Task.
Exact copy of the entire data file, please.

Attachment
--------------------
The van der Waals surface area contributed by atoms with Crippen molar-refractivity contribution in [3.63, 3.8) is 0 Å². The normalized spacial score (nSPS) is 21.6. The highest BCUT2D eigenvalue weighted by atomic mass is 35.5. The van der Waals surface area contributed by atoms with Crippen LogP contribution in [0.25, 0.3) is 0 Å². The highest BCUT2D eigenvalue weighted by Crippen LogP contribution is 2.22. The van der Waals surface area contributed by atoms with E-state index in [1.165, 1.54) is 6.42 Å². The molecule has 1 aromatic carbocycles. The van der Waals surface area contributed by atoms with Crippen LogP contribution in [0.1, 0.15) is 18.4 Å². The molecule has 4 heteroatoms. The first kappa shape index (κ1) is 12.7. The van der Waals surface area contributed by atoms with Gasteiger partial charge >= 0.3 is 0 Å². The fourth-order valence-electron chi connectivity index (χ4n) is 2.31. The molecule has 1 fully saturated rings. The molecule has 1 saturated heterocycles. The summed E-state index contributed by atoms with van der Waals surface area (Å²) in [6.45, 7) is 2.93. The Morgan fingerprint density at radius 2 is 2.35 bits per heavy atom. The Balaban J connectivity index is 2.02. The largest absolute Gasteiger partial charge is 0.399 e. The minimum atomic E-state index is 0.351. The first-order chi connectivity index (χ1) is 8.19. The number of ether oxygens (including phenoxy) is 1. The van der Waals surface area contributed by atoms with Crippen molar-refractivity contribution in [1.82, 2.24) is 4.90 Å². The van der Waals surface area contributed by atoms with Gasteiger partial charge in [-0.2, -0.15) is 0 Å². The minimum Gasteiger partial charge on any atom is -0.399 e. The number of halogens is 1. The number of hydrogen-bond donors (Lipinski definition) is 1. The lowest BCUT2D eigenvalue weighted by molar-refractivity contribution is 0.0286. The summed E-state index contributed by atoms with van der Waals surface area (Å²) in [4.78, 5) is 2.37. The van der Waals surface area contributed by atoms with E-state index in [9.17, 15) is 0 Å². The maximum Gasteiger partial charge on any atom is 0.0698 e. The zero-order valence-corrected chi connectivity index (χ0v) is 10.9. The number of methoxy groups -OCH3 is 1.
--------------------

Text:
The van der Waals surface area contributed by atoms with Crippen molar-refractivity contribution in [3.63, 3.8) is 0 Å². The normalized spacial score (nSPS) is 21.6. The highest BCUT2D eigenvalue weighted by atomic mass is 35.5. The van der Waals surface area contributed by atoms with Crippen LogP contribution in [0.25, 0.3) is 0 Å². The highest BCUT2D eigenvalue weighted by Crippen LogP contribution is 2.22. The van der Waals surface area contributed by atoms with E-state index in [1.165, 1.54) is 6.42 Å². The molecule has 1 aromatic carbocycles. The van der Waals surface area contributed by atoms with Crippen LogP contribution in [0.1, 0.15) is 18.4 Å². The molecule has 4 heteroatoms. The first kappa shape index (κ1) is 12.7. The van der Waals surface area contributed by atoms with Gasteiger partial charge >= 0.3 is 0 Å². The fourth-order valence-electron chi connectivity index (χ4n) is 2.31. The molecule has 1 fully saturated rings. The molecule has 1 saturated heterocycles. The summed E-state index contributed by atoms with van der Waals surface area (Å²) in [6.45, 7) is 2.93. The Morgan fingerprint density at radius 2 is 2.35 bits per heavy atom. The Balaban J connectivity index is 2.02. The largest absolute Gasteiger partial charge is 0.399 e. The minimum atomic E-state index is 0.351. The first-order chi connectivity index (χ1) is 8.19. The number of ether oxygens (including phenoxy) is 1. The van der Waals surface area contributed by atoms with Crippen molar-refractivity contribution in [1.82, 2.24) is 4.90 Å². The van der Waals surface area contributed by atoms with Gasteiger partial charge in [-0.2, -0.15) is 0 Å². The minimum Gasteiger partial charge on any atom is -0.399 e. The number of halogens is 1. The number of hydrogen-bond donors (Lipinski definition) is 1. The lowest BCUT2D eigenvalue weighted by molar-refractivity contribution is 0.0286. The summed E-state index contributed by atoms with van der Waals surface area (Å²) in [4.78, 5) is 2.37. The van der Waals surface area contributed by atoms with E-state index in [9.17, 15) is 0 Å². The maximum Gasteiger partial charge on any atom is 0.0698 e. The zero-order valence-corrected chi connectivity index (χ0v) is 10.9. The number of methoxy groups -OCH3 is 1.